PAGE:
WHITLEY COUNTY, Ind. (WANE) — The Whitley County prosecutor has filed charges against the man police say was behind the wheel of a car that crashed into a Whitley County Sheriff’s car, killing a K9, along U.S. 30 in July.
Clarence Shearer, 31, of Fort Wayne faces charges of felony unlawful possession of a firearm, causing death of a law enforcement animal while operating a motor vehicle, resisting law enforcement, and criminal recklessness with a firearm. Charges were filed Wednesday in Whitley Circuit Court.
According to the affidavit of probably cause, Shearer had THC and fentanyl is his his system at the time of the crash. The court documents also state that Shearer told the passenger his his car that he “was going to die.”
The court documents say Shearer was leaving Chicago with his brother and “they were going fast.” Police allege Shearer stole a car at gun point in Plymouth, but Shearer denies that.
The documents also allege Shearer probably knew he was being followed by police, and seeing something metal in the roadway to deflate his tires. Shearer explained he swerved to miss it, and the next thing he remembers is being pulled away from the flames after he crashed the car. He said he did not realize he killed the K9.
According Indiana State Police, the crash was the result of a multi-county police chase. The pursuit began around 3:30 p.m. after a car was stolen at gunpoint near the LifePlex gym off U.S. 30 in Plymouth.
An Indiana State Police Trooper identified the car, a black Chrysler, traveling eastbound on U.S. 30 near Foxfarm Road and attempted to pull the car over near Meijer Drive in Kosciusko County. The car pulled over and a passenger got out, but then the driver sped away. According to the affidavit of probable cause, the passenger was Shearer’s brother. Police took the brother into custody at that time.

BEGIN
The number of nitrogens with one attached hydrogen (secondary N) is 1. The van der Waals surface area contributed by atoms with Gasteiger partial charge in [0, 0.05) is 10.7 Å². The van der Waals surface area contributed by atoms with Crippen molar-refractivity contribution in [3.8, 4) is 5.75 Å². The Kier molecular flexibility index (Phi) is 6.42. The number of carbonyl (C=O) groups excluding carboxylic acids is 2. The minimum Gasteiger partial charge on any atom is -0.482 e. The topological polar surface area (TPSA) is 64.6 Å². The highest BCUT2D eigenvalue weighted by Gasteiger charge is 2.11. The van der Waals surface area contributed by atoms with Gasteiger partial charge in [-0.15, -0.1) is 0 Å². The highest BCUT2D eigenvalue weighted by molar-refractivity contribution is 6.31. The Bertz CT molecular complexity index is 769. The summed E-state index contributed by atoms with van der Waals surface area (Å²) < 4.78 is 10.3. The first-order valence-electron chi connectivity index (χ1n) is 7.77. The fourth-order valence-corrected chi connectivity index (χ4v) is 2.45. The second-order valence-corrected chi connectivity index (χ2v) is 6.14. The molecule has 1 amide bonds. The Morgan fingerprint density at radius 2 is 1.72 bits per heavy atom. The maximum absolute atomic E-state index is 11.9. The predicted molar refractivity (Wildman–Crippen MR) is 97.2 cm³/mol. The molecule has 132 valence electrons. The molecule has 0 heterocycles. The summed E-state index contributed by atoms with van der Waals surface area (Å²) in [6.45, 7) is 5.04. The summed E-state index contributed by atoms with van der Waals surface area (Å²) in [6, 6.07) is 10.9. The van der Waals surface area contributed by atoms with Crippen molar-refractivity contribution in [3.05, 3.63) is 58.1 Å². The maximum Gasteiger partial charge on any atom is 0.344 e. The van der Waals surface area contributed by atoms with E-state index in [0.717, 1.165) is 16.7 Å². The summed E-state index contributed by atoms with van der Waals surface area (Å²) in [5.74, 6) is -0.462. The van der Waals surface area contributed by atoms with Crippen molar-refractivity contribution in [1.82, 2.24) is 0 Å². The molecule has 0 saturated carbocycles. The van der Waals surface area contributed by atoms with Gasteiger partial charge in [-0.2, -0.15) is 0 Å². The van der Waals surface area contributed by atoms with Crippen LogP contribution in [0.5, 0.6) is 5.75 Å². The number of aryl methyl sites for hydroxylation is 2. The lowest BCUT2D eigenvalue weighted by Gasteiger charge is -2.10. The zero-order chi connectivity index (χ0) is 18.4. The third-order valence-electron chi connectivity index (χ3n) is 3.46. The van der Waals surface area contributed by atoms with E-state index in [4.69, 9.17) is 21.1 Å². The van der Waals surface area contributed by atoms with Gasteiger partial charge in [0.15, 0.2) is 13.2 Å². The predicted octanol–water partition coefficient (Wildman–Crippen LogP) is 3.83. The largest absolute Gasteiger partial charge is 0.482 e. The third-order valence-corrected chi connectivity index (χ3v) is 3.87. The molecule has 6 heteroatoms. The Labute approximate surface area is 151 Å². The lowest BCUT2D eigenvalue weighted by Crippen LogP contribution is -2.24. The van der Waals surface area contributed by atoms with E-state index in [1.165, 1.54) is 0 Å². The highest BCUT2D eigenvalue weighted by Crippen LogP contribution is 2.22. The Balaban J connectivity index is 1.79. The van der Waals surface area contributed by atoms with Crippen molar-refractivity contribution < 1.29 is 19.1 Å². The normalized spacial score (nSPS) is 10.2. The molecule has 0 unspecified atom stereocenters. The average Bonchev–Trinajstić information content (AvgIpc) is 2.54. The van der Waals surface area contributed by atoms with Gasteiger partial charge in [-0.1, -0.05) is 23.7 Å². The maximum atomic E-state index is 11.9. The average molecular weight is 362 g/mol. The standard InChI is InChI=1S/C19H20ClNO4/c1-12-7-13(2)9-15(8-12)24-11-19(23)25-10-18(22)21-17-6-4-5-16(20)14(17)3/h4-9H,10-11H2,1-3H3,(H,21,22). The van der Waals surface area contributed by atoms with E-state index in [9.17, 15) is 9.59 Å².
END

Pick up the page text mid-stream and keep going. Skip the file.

The driver refused to stop while being chased by several police departments on U.S. 30. The pursuit eventually entered Whitley County where a Whitley County deputy positioned his car to stop the Chrysler at the CR 450 intersection.
The Chrysler attempted to avoid the stop sticks and crashed into the deputy’s vehicle with K9 Cas inside. The crash caused the police car to burst into flames. Officers were unable to get the K9 out of the car and it died on the scene.
Court documents say Deputy Archbold threw stop sticks on U.S. 30, when he realized they were tangled in the roadway. When Deputy Archbold went to fix it, he saw Shearer heading his way.
In the court documents Deputy Archbold noticed the car was coming right for him, so he stopped what he was doing and ran. The deputy says he saw Shearer exit the car, and then gave him verbal commands. At this point other officers started to arrive, and they took Shearer into custody. Deputy Archbold turned his attention back to the K9 inside his car. Deputy Archbold and other officers attempted to extinguish the flames, but they would not go out. Deputy Archbold was pulled away from the car, because the flames got too hot and ammunition started to explode in the officer’s car. The deputy was not hurt.
The court documents say Deputy Archbold stayed at the scene until K9 Cas was moved to a veterinary clinic.
Shearer suffered minor injuries and was taken to a local hospital.
The department posted about the crash on Facebook saying, “It is with heavy hearts that Sheriff Gatton announces the passing of K9 Cas. Deputy Archbold was not injured in the incident.”
The Whitley County community mourned the loss of K9 Cas in the days after the crash.